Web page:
Duboisia hopwoodii. Photo: T. Low © T. Low

Duboisia myoporoides. Photo: G.Leiper © G.Leiper


Duboisia R.Br., Prodr. 448 (1810); named in honour of Charles Dubois (1656–1740), a London merchant and patron of botany.

 Type species: D. myoporoides R.Br.

 Entrecasteauxia Montr., Mém. Acad. Roy. Sci. Lyon, Sect. Sci. ser. 2, 10: 244 (1860).

 Type species:E. elliptica Montr.

 [Anthocercis auct. non Labill.; F.Muell., Fragm. Phytogr. Austral. 2: 138 (1861), 6: 142 (1868).]

 Large shrubs or small trees, glabrous or almost so. Leaves alternate, simple, sessile or shortly petiolate. Inflorescence panicle- or cyme-like, terminal, leafy. Flowers bisexual, actinomorphic or slightly zygomorphic, subtended by pairs of opposite bracts. Calyx campanulate, 5–lobed. Corolla campanulate, white with purple striations in throat; tube funnel-shaped to campanulate; limb 5–lobed, the lobes short and broad or long and narrow, induplicate in bud. Stamens 4, sometimes 5, didynamous, inserted at base of corolla-tube; a staminode sometimes present; anthers unilocular, not cohering, dehiscing by a terminal, semicircular slit. Ovary bilocular; stigma capitate, very shortly bilobed. Fruit a succulent berry. Seeds reniform. n=30; L.Haegi, Telopea 2: 173 (1981).

A genus of 4 species occurring on the Australian mainland; three species endemic and one also in New Caledonia. Species contain alkaloids of the nicotine and tropane groups.

T.H.Johnston & J.B.Cleland, The history of the Aboriginal narcotic, pituri, Oceania 4: 201–233, 268–289 (1933–1934); C.Barnard, The duboisias of Australia, Econ. Bot. 6: 3–17 (1952); L.Haegi, Australian genera of the Solanaceae, in J.G. Hawkes et al., Linn. Soc. Symp. Ser. 7: 121–124 (1979); N.Peterson, Aboriginal uses of Australian Solanaceae, in Hawkes et al., op. cit. 171–190.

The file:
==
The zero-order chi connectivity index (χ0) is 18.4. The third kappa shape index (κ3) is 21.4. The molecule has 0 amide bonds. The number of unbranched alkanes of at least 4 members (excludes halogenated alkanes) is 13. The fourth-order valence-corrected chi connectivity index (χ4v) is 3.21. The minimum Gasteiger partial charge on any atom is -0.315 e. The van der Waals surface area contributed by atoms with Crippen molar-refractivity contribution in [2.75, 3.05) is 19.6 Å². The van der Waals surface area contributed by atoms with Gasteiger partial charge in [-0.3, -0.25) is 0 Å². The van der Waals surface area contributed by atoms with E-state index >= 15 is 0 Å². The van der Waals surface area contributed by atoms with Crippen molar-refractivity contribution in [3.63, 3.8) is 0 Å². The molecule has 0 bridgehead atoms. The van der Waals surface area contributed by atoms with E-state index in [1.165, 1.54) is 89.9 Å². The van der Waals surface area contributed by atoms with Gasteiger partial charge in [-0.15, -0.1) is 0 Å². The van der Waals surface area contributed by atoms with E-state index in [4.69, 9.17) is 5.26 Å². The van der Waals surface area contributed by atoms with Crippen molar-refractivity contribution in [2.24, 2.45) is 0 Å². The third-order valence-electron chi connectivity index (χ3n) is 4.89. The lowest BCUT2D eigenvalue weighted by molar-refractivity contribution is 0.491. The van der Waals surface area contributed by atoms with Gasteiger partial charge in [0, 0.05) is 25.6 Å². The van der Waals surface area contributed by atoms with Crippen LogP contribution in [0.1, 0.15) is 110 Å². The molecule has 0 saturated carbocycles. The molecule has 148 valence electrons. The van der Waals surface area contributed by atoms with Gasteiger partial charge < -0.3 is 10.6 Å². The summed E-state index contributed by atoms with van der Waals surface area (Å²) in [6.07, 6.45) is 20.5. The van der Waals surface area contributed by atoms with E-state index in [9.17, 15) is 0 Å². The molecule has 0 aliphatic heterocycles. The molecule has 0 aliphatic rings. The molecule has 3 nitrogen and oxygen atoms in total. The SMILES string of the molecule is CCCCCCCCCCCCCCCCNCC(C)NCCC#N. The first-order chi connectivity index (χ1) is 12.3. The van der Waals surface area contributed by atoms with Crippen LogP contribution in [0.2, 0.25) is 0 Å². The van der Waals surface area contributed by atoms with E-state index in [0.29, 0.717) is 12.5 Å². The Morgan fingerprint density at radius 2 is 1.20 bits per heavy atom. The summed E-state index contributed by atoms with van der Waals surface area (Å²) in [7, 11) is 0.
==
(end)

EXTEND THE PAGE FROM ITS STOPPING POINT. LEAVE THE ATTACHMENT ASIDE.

Changes since the Flora of Australia treatment

1. A new species, D. arenitensis Craven, Lepschi & Haegi from western Arnhem Land was described in J. Adelaide Bot. Gard. 16: 27 (1995). The species is known only by the type.

According to the authors of this species there is no one characteristic which separates it from the other three known Duboisia species. However the single collection known occurs well outside the distributional range of the rest of the species. A table comparing all four species and a key to the species is provided in their publication.

2. Phylogenetic studies by Garcia & Olmstead (2003) on the Tribe Anthocercideae using two chloroplast DNA regions indicated that Cyphanthera and Duboisia are not monophyletic and these genera may need to be recircumscribed in the future. C. odgersii showed a closer relationship to Grammosolen while the rest of the Cyphanthera species combined to form a clade with Duboisia and Crenidium.

Reference: V.F.Garcia & R.G.Olmstead (2003). Phylogenetics of Tribe Anthocercideaea (Solanaceae) based on ndhF and trnL/F sequence data. Systematic Botany 28: 609-615.

3. A history of the use of Duboisia as a source of alkaloids inAustralia, particularly D. myoporoides, has been published by Foley (2006). This comprehensive review also considers the different forms of alkaloids and their nomenclature.


Reference: Foley, P. (2006). Duboisia myoporoides: the medical career of a native Australian plant. Historical Records of Australian Science 17: 31-69.

Key to species

Revised key reproduced from Craven & Lepschi, A new Australian species of Duboisia R.Br. (Solanaceae). J. Adelaide Bot. Gard. 16: 27-31(1995).

1 Leaves with blade mostly narrowly elliptic to linear    

    2 Leaves usually petiolate, rarely sessile; calyx lobes very narrowly triangular to sublinear; corolla lobes narrowly ovate to narrowlytriangular, 0.4 - 0.5 times as long as corolla; corolla 5-8 mm long

          Duboisia arenitensis

    2: Leaves usually sessile, rarely petiolate; calyx lobes triangular to broadly triangular; corolla lobes broadly ovate to orbicular, 0.1- 0.3 times as long as corolla; corolla 7-15.5 mm long

Duboisia hopwoodii

1: Leaves with blade mostly obovate to obovate-elliptic or ovate to narrowly ovate or ovate-elliptic

    3 Leaves with blade mostly obovate to obovate-elliptic, apex acute to obtuse; corolla lobes broadly rounded

          Duboisia myoporoides

    3: Leaves with blade mostly ovate to narrowly ovate or ovate-elliptic, apex acuminate; corolla lobes narrowly acute

        Pedicel 1.5-3.5 mm long; corolla 5-8 mm long, lobes 1.75-4 mm long

Duboisia arenitensis

       4:  Pedicel 10-16 mm long; corolla 13-19 mm long, lobes 6.5-11.5 mm long

Duboisia leichhardtii